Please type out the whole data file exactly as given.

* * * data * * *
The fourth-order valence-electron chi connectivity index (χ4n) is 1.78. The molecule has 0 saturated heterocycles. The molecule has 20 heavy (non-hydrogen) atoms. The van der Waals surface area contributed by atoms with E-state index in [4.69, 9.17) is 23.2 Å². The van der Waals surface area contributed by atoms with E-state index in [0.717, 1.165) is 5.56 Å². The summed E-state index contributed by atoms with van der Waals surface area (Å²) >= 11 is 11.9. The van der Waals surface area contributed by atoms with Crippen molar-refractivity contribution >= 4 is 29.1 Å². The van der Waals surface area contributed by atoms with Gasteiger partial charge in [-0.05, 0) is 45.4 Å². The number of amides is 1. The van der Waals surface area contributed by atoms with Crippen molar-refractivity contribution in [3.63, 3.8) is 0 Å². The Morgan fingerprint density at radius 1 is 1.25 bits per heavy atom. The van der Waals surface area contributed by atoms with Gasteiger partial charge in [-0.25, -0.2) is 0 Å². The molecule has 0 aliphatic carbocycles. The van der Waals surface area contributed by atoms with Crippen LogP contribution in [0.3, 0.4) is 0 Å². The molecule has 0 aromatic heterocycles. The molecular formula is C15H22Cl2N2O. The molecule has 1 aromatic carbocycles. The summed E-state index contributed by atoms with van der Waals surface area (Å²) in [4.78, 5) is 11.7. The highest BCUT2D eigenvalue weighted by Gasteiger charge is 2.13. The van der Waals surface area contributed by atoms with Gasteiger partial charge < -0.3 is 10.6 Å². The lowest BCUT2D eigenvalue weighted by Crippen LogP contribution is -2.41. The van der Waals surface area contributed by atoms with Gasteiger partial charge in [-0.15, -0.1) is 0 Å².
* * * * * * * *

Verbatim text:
The fourth-order valence-electron chi connectivity index (χ4n) is 1.78. The molecule has 0 saturated heterocycles. The molecule has 20 heavy (non-hydrogen) atoms. The van der Waals surface area contributed by atoms with E-state index in [4.69, 9.17) is 23.2 Å². The van der Waals surface area contributed by atoms with E-state index in [0.717, 1.165) is 5.56 Å². The summed E-state index contributed by atoms with van der Waals surface area (Å²) >= 11 is 11.9. The van der Waals surface area contributed by atoms with Crippen molar-refractivity contribution >= 4 is 29.1 Å². The van der Waals surface area contributed by atoms with Gasteiger partial charge in [-0.05, 0) is 45.4 Å². The number of amides is 1. The van der Waals surface area contributed by atoms with Crippen molar-refractivity contribution in [3.63, 3.8) is 0 Å². The Morgan fingerprint density at radius 1 is 1.25 bits per heavy atom. The van der Waals surface area contributed by atoms with Gasteiger partial charge in [-0.25, -0.2) is 0 Å². The molecule has 0 aliphatic carbocycles. The van der Waals surface area contributed by atoms with Crippen LogP contribution in [0.3, 0.4) is 0 Å². The molecule has 0 aromatic heterocycles. The molecular formula is C15H22Cl2N2O. The molecule has 1 aromatic carbocycles. The summed E-state index contributed by atoms with van der Waals surface area (Å²) in [4.78, 5) is 11.7. The highest BCUT2D eigenvalue weighted by Gasteiger charge is 2.13. The van der Waals surface area contributed by atoms with Gasteiger partial charge < -0.3 is 10.6 Å². The lowest BCUT2D eigenvalue weighted by Crippen LogP contribution is -2.41. The van der Waals surface area contributed by atoms with Gasteiger partial charge in [-0.15, -0.1) is 0 Å².